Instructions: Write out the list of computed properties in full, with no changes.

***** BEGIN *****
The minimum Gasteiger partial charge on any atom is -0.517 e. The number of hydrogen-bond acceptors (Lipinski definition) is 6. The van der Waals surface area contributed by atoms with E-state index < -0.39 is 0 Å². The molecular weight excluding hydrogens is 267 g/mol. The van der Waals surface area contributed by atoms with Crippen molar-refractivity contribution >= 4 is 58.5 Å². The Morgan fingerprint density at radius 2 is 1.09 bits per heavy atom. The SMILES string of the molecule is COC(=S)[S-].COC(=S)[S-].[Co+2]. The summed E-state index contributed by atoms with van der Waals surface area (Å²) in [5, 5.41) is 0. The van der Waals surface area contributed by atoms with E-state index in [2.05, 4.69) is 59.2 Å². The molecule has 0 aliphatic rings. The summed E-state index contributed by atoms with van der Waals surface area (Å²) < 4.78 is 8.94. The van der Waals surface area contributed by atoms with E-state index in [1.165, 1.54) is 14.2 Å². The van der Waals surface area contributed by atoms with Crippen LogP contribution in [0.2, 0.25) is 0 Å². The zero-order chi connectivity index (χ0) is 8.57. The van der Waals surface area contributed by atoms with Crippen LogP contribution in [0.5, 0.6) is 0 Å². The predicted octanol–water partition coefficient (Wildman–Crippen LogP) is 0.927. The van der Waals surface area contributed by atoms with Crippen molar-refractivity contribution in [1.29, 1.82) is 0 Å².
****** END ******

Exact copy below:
The minimum Gasteiger partial charge on any atom is -0.517 e. The number of hydrogen-bond acceptors (Lipinski definition) is 6. The van der Waals surface area contributed by atoms with E-state index < -0.39 is 0 Å². The molecular weight excluding hydrogens is 267 g/mol. The van der Waals surface area contributed by atoms with Crippen molar-refractivity contribution >= 4 is 58.5 Å². The Morgan fingerprint density at radius 2 is 1.09 bits per heavy atom. The SMILES string of the molecule is COC(=S)[S-].COC(=S)[S-].[Co+2]. The summed E-state index contributed by atoms with van der Waals surface area (Å²) in [5, 5.41) is 0. The van der Waals surface area contributed by atoms with E-state index in [2.05, 4.69) is 59.2 Å². The molecule has 0 aliphatic rings. The summed E-state index contributed by atoms with van der Waals surface area (Å²) < 4.78 is 8.94. The van der Waals surface area contributed by atoms with E-state index in [1.165, 1.54) is 14.2 Å². The van der Waals surface area contributed by atoms with Crippen LogP contribution in [0.2, 0.25) is 0 Å². The zero-order chi connectivity index (χ0) is 8.57. The van der Waals surface area contributed by atoms with Crippen LogP contribution in [0.5, 0.6) is 0 Å². The predicted octanol–water partition coefficient (Wildman–Crippen LogP) is 0.927. The van der Waals surface area contributed by atoms with Crippen molar-refractivity contribution in [1.29, 1.82) is 0 Å².